Race and Intelligence: Separating Science from Myth

By Jefferson M. Fish | Go to book overview

CHAPTER
2

The Genetic and Evolutionary
Significance of Human Races
Alan R. Templeton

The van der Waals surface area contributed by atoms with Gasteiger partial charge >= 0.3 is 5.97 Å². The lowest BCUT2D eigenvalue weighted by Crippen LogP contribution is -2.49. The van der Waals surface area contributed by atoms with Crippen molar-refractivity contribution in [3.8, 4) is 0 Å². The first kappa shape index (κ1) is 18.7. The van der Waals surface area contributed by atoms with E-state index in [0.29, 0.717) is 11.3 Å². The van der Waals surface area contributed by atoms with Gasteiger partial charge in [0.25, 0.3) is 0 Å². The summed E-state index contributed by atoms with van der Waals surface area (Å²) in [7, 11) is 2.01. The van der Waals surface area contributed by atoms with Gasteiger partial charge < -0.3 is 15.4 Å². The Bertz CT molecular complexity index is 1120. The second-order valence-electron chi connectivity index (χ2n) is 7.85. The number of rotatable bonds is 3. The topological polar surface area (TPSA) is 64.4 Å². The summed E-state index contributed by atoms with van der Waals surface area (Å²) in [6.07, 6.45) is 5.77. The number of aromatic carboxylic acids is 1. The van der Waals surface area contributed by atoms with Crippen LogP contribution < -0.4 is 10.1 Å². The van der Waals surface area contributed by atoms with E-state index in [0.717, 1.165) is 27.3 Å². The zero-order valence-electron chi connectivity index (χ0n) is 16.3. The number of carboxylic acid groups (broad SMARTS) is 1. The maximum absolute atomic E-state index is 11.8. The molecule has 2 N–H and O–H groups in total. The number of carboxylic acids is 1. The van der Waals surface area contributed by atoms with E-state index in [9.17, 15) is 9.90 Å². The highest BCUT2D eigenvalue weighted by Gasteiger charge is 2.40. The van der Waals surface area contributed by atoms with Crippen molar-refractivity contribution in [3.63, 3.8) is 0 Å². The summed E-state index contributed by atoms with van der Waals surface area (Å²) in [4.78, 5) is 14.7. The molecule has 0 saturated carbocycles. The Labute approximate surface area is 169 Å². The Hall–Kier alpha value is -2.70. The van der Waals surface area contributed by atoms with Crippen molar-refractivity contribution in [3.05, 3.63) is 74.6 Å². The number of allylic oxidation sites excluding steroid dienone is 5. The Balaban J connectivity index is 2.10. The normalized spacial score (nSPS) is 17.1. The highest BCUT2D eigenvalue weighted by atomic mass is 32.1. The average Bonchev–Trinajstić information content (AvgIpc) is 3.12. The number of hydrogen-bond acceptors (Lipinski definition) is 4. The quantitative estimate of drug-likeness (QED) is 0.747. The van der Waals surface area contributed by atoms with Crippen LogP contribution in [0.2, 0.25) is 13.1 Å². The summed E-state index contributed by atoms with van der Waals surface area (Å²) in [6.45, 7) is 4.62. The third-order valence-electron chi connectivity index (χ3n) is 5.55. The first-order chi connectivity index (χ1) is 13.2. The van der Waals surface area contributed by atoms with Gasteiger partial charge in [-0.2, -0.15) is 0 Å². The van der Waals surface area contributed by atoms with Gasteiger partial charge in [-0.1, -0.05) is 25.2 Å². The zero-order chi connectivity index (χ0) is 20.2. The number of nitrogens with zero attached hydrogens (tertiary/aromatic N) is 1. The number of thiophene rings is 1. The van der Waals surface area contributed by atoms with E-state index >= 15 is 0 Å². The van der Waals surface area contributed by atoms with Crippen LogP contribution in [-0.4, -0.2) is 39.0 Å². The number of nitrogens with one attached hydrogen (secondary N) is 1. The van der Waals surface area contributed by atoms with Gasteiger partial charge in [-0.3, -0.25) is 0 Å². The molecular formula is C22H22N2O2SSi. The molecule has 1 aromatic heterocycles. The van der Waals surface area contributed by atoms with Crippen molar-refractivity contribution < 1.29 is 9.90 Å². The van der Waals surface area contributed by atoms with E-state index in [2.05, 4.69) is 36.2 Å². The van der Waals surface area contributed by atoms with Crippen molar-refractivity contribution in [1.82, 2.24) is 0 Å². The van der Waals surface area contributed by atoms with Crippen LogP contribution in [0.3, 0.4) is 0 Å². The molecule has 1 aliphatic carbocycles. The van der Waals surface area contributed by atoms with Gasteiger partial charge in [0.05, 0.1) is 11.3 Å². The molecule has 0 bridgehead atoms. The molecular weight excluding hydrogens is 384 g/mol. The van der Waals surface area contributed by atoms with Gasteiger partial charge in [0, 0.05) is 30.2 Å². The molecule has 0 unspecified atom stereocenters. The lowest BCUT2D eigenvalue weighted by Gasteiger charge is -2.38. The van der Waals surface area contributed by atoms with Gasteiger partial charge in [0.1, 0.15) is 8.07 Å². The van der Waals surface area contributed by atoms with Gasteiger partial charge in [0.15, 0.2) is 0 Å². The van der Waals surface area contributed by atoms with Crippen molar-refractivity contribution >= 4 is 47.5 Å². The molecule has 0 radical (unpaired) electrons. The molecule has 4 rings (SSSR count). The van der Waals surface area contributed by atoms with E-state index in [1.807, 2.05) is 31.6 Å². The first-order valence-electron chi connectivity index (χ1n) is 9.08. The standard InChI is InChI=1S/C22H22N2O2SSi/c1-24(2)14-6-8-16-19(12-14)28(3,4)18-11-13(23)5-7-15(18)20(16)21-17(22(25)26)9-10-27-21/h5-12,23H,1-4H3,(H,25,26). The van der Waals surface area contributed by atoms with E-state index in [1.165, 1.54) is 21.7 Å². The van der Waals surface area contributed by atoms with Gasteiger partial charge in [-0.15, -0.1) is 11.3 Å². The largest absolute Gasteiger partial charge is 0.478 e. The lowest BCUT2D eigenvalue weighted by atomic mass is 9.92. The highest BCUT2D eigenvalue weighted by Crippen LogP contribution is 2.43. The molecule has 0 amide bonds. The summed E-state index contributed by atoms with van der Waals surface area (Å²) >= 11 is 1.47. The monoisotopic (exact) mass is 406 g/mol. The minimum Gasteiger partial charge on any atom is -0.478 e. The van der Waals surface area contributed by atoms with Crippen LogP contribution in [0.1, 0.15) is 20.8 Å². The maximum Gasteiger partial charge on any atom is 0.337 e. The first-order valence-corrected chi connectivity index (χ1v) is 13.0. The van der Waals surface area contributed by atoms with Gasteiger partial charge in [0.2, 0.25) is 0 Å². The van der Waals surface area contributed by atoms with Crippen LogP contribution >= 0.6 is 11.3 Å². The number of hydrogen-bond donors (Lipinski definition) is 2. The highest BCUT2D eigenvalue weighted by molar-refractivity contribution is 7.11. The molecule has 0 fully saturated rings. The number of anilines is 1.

The life on our planet displays an amazing range of diversity at all levels of biological organization: different kingdoms of life, several millions of species, and genetic diversity within species. Some of the genetic diversity within species is present simply as allelic differences (alternative forms of the same gene) carried by a single individual (heterozygosity), some occurs as genotypic differences among individuals living in the same local area, and some exists as allele frequency differences among different local populations. All of this genetic diversity is the product of the evolutionary process. Hence, to understand the significance of genetic diversity, it is necessary to place that diversity into its proper evolutionary context. Because evolution is a biological universal, the methods of analysis for interpreting genetic diversity are applicable to all species, including our own. Unfortunately, humans have tended to interpret their own intraspecific diversity in ways that are often inconsistent with how humans analyze and interpret genetic diversity in other species. As I show in this chapter, this is certainly the case concerning “racial” variation. From a scientific perspective, the interpretation of human genetic diversity in a unique manner is indefensible: A scientific understanding and interpretation of human genetic diversity must use the same criteria that have been applied to genetic diversity in nonhuman species. My primary goal in this chapter is to examine the significance of human genetic diversity, primarily racial diversity, using the same criteria and analytical procedures applied to the remainder of life on this planet. This is not to say

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